My ghost of internet past
Dear readers, what was your first introduction to the internet?
I'm part of the "millenial" generation, which means I grew up with the internet. Well, sort of--I didn't actually pay the internet any attention until high school. The point is, I had internet at such a time that it was important to the development of my identity.
But my introduction to the internet was not through blogs or forums or anything like that. My introduction was through a small puzzle website called Perplexus. Surprisingly, the website is still alive after 10 years, with not much changed. Perplexus publishes daily word problems, much like the puzzles that I occasionally publish on this blog (no coincidence there). The content is user-submitted, and also selected by higher-ranking members. I wrote over seventy puzzles over the course of three or four years.
I think I've mentioned Perplexus a few times in the past, but never by name or in detail. I think I've been embarrassed, as I always feel embarrassed by old internet activity. What an awkward dork past-me was! I probably said such stupid things! Not that I remember anything stupid in particular.
But I do remember things. I remember learning a bit of html code, because some parts of the site require it to make links or line breaks. I remember learning about combinatorics, the mathematics of counting. I remember learning modular arithmetic. I remember arguing about the urn problem, the 1.99999... = 2 problem, and the envelope paradox. I remember learning about Raymond Smullyan and Martin Gardner.
Some of my memories also demonstrate how Perplexus dominated my internet world. I learned all the ins and outs of the ranking system, and the complicated queue system for submitted puzzles. The queue itself seemed like a puzzle to me. I dug through the forum archives once, because I was interested in the social history of the site. I read about a kid who was once caught sockpuppeting, on a puzzle website of all places. That fascinated me, though I did not think it strange.
I looked at the webpages of regulars who had them. There was a guy who it seemed could solve every puzzle very quickly, and who frequently irritated other members by solving it with a computer. I respected him a lot. His personal webpage had a series of essays about why he left Catholicism. Some time later, I left Catholicism, though I think that's something I would have done anyway.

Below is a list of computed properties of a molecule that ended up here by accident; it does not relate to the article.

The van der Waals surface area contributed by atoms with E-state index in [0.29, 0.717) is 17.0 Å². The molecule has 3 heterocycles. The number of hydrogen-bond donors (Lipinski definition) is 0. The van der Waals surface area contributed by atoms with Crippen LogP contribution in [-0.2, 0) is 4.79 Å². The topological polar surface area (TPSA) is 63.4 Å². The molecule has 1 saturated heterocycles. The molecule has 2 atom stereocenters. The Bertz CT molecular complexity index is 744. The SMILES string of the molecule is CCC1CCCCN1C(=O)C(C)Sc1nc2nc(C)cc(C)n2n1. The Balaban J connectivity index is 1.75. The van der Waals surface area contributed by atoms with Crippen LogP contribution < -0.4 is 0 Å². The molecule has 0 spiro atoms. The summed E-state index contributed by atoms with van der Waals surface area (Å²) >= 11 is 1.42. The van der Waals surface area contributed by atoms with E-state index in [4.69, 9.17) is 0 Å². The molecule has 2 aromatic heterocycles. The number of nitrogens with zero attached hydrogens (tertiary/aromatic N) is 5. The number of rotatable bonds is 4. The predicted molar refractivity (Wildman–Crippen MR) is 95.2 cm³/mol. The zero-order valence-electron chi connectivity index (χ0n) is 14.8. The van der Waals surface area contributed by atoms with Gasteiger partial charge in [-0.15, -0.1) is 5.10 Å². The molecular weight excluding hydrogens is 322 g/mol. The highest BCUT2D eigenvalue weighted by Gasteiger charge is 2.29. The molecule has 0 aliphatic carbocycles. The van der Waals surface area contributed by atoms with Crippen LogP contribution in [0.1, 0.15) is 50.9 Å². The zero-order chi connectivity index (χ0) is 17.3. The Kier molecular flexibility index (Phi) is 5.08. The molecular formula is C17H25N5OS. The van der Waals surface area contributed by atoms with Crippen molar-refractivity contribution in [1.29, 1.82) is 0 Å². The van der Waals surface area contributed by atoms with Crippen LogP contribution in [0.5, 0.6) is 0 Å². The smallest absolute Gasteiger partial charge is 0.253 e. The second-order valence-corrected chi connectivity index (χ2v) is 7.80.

I do this for fun
At the time I had this philosophy. Doing puzzles was a thing I did for fun. Because it was an intellectual activity, I knew that some people might think of it as a useful, virtuous activity, like exercising. But I rejected that idea, and insisted I was doing it for fun, not to learn things.
Did my philosophy stand the test of time? Did solving puzzles impact my later life? I often doubt that it had much effect. Some stuff I learned was just useless. Like Polya theory, what's that good for? Or the method to solve lines-through-points puzzles? Or coin-weighing puzzles?
But when I describe my life, it seems obvious that puzzles did have an impact. I still have a fondness for shapes, as you might have noticed. I still like to joke about set theory. And it affected my career too. Because of my problem-solving skills, I always had an easy time in math and physics courses. I used to joke that I majored in physics because it was the easiest subject, and that was really true for me. After undergraduate, problems are much more open-ended and un-puzzle-like. But the skills still transfer over.
On this blog, I also consider issues that are more open-ended and un-puzzle-like. And yet my approach tends to be the same approach I have to puzzles, if that makes any sense. A puzzle is not about the answer; If it were about the answer, then you could just look up the answer and be satisfied. A puzzle is about the process. It's about the challenge. It's about the little mathematical tidbits we learn along the way.
Most importantly, it's about fun.